If you’re playing the game the way it was intended, the best solution is to spend as much time as possible in competitive playlists and missions, since these take place in isolated instances away from the main free-roam session. Even this proved difficult to swing for me, though. Early on in my character progression, it was fairly easy to find full lobbies, but as I continued to gain levels, it because increasingly difficult.

I suspect the reasons are twofold. For one, there simply aren’t that many high-level players out there yet. Second, those players who have managed to level up quickly likely realize that most missions and game modes are a slow, inconsistent way to earn money. After all, why spend upwards of 20 minutes to make a measly three grand when you could easily earn three or four times that much robbing liquor stores and bounty hunting? If you’re more interested in maximizing your income than experiencing every piece of content, you’ll quickly realize that mayhem is where the money’s at.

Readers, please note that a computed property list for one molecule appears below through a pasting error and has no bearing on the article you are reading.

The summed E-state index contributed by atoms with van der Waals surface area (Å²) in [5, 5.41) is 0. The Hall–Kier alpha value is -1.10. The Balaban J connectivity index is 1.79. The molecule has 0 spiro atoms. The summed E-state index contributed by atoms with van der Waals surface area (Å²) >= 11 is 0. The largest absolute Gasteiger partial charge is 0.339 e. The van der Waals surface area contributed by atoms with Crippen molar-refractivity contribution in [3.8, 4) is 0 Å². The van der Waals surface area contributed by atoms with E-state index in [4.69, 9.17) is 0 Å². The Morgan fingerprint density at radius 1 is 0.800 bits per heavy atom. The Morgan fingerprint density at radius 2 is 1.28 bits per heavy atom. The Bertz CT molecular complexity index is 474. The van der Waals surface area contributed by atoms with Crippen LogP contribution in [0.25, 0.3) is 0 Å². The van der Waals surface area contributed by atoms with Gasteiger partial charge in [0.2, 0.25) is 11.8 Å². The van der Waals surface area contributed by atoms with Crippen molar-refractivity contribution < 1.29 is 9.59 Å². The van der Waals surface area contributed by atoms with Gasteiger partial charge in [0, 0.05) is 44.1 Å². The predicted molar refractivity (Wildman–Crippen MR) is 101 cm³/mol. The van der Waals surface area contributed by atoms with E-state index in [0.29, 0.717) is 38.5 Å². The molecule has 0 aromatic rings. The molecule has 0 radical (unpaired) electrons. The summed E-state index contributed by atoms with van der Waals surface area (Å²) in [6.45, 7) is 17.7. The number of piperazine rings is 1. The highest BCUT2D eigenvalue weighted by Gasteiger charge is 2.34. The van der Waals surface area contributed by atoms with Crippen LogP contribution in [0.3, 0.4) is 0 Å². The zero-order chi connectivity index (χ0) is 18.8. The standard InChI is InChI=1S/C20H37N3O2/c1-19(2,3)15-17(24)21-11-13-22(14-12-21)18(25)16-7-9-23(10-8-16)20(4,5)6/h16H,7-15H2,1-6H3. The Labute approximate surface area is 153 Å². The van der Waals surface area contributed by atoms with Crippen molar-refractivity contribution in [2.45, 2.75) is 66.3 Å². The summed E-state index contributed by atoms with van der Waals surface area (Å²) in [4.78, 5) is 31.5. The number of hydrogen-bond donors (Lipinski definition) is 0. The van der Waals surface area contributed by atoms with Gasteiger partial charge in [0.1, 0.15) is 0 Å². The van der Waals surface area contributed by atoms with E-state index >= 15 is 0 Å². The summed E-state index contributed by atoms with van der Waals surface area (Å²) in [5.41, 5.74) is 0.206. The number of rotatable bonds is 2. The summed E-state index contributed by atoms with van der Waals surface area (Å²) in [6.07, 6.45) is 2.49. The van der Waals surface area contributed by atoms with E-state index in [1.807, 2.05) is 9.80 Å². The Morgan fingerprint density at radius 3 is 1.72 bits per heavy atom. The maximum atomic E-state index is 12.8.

It’s a shame, because the missions, though much more cookie-cutter and repetitive than the single-player campaign, can be quite a bit of fun—so long as you’re playing with other people. As solo experiences, they’re downright frustrating, since they don’t scale enemy difficulty based on the number of players. Stealing a painfully slow tanker truck and making your getaway while being chased by bikers is miserable if you don’t have someone riding shotgun to help with defense.